Software selection – From Products to Solutions

Many SMBs (small and mid sized businesses) have successfully evolved from being smaller companies to their current size. They have mostly had experience with buying and implementing off the shelf software products for their technology needs.

When they reach a certain point in their growth, such products stop being the right fit for their organization. As business needs evolve and become more complex, the gap between any available software product’s core capabilities and the business requirements starts to increase. In some cases, it’s easy to recognize this problem, but we see far too many cases where businesses continue to hobble along using makeshift arrangements and inefficient technology. When this problem is left unsolved, it can translate to a lot of negative impacts to business – everything from unsatisfied workers to unsatisfied customers, and ultimately to the bottomline and growth.

In this situation, translating the organization’s vision of current and future business needs into an implementation can be a challenging task for these organizations. The following are some of the common reasons why this task tends to be challenging:

  • The needs and their prioritization are unclear and spread over multiple departments.
  • Existing resources are too busy keeping things running
  • Quantifying the benefits of the ideal solution and quantifying the opportunity costs due to missing functionality is also a challenging task and takes a significant amount of time and discipline.
  • Then doing an assessment of available options and doing detailed technical evaluations systematically to get to an actionable view of the options is challenging.

Doing all this efficiently and quickly without making a big project out of it seems very hard. When you look at the marketplace, the number of products out there can be bewildering and the marketing hype around the products can also make it really hard to differentiate fact from fluff.

The spectrum of solutions

There are typically three options for most organizations in this situation:

  • Build a solution from scratch
  • Build a solution by leveraging a generic product
  • Buy an industry specific product and customize it

While custom solutions can be built from scratch, it can be an expensive proposition – unless an organization has a large enough user base or plans to sell the software solution as part of it’s service, it is usually not a direction that would make financial sense for most SMBs.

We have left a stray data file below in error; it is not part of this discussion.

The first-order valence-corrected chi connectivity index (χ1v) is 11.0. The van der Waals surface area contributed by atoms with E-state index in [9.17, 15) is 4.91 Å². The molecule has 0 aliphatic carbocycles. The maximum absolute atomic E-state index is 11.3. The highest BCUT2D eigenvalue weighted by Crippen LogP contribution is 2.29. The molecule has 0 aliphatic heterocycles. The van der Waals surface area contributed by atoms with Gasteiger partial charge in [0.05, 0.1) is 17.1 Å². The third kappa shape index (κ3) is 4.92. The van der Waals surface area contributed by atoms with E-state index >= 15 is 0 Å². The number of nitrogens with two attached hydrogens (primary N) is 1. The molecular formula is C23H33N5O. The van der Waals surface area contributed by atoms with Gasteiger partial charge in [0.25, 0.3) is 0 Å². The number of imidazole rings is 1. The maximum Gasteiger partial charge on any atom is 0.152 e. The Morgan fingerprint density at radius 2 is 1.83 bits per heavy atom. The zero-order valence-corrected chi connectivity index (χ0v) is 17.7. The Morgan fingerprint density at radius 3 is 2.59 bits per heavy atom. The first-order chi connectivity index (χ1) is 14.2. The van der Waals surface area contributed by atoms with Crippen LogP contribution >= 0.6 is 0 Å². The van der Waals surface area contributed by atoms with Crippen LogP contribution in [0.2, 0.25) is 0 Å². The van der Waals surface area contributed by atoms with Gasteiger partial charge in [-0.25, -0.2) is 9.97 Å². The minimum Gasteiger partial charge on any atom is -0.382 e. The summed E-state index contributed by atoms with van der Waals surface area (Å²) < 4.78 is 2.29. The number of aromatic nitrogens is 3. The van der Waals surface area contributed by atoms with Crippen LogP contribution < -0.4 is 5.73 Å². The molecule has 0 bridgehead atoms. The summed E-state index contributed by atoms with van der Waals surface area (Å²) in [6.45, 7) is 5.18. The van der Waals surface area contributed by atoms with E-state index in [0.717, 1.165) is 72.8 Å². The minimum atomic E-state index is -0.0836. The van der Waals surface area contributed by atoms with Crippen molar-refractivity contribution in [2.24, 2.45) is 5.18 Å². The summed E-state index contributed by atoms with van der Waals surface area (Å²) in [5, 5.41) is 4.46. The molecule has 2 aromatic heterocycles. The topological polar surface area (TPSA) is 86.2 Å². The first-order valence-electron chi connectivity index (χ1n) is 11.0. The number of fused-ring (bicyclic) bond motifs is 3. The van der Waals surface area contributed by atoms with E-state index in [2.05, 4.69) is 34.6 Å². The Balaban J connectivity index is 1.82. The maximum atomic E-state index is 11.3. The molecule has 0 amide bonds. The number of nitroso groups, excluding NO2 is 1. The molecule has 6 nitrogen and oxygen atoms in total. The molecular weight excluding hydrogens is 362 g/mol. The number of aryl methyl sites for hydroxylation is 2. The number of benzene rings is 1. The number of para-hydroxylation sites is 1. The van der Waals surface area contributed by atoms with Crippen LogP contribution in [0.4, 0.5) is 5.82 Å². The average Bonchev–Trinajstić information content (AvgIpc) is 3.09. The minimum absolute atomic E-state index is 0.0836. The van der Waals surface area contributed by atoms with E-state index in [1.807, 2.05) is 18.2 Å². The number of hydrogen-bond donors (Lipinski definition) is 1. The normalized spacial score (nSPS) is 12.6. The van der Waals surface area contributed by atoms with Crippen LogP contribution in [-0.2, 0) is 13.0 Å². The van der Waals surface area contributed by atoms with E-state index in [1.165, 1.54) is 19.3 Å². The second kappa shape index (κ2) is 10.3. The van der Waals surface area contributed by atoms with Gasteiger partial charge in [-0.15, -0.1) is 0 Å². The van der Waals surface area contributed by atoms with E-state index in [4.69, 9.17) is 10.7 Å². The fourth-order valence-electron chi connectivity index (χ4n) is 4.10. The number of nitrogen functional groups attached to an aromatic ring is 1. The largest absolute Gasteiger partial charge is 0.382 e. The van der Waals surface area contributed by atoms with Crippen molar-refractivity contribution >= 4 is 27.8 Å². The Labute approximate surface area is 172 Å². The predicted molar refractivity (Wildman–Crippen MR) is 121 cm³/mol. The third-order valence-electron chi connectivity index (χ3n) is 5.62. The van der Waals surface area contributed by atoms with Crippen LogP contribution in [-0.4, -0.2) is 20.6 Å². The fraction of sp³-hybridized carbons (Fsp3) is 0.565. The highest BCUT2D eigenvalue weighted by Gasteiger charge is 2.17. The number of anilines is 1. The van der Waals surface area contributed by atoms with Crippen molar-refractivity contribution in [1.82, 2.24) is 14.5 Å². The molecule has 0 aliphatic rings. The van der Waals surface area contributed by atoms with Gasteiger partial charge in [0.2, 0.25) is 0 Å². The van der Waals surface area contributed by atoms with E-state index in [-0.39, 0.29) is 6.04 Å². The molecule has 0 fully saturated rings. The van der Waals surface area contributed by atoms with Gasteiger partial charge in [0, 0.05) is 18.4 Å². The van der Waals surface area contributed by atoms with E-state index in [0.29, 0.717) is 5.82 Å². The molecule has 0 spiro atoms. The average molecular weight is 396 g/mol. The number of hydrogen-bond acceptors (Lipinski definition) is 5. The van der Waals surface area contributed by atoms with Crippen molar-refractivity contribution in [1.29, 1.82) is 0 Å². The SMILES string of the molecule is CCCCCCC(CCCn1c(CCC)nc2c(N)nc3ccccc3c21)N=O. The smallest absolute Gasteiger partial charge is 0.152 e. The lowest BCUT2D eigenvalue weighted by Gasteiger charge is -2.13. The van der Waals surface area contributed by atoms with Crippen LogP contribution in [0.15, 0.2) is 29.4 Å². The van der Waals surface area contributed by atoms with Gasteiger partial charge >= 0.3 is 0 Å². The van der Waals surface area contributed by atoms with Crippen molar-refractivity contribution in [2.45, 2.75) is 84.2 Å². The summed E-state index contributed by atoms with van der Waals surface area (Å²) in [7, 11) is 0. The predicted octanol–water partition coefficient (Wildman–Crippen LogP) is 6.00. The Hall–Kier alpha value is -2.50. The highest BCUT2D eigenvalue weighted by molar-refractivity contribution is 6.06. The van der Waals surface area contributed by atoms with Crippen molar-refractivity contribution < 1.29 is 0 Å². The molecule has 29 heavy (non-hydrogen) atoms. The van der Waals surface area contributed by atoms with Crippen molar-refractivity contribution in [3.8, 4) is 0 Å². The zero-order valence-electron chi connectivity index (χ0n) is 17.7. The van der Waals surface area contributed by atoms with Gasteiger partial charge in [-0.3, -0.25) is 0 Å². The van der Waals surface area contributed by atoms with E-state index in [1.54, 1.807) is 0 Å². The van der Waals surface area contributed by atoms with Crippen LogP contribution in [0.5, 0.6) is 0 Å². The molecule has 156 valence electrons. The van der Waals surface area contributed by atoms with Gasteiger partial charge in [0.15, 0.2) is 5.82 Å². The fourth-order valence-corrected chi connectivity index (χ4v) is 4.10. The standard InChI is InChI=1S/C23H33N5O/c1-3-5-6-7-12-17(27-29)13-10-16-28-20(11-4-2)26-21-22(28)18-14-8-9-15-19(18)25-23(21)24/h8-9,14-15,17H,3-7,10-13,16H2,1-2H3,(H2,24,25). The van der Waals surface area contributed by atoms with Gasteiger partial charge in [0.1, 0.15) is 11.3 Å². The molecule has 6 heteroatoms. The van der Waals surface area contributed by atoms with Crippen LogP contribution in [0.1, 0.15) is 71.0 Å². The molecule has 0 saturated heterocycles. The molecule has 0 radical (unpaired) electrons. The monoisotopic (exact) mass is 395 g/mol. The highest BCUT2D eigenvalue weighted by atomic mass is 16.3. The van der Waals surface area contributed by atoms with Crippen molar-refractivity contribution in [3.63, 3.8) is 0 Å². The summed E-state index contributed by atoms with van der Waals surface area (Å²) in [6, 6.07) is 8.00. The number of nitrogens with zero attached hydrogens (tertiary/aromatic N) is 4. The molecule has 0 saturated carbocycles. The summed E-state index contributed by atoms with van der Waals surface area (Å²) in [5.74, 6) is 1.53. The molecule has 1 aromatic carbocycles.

Software products have continued to evolve and grow in different directions as well. Some products are delivered as generic platforms that can be customized to a variety of business needs across verticals, while other products are highly specific to a particular industry’s needs. For e.g. Salesforce.com and KANA deliver CRM solutions for Sales and Customer Service – the products are highly customizable platforms that can be tailored to needs across many different verticals. There are also other companies who deliver industry specific CRM solutions for Financial Services. Communications, Hospitality, and other verticals.

While it is not fair to make a general statement about products, experience shows that industry specific solutions tend to solve more immediate needs, while generic platforms, while requiring more investment upfront, are more adaptable for evolving over the long run. Each software product or platform comes with a set of in-built features and functions, and has the ability to scale and expand differently.

The takeaway

The higher costs of operational inefficiencies and the opportunity costs of outdated and limiting technology can be very significant. Selecting and implementing the right solution could translate to thousands or even millions of dollars being added to the bottomline. It is very important that business leaders in these situations can understand the value of selecting the right solution for their business needs, and make the right decision for their specific situation.

Organizations faced with this situation should follow a methodical process to evaluate multiple products and platforms to see which one is the best fit for their needs.  Understanding the capabilities of these tools, and how they would be leveraged and extended to meet both current and future needs is the first step in putting together the best possible solution.  In our opinion, this would be the most important step in translating their business strategy into decisions that will have a lasting impact on their growth plans and their bottomline.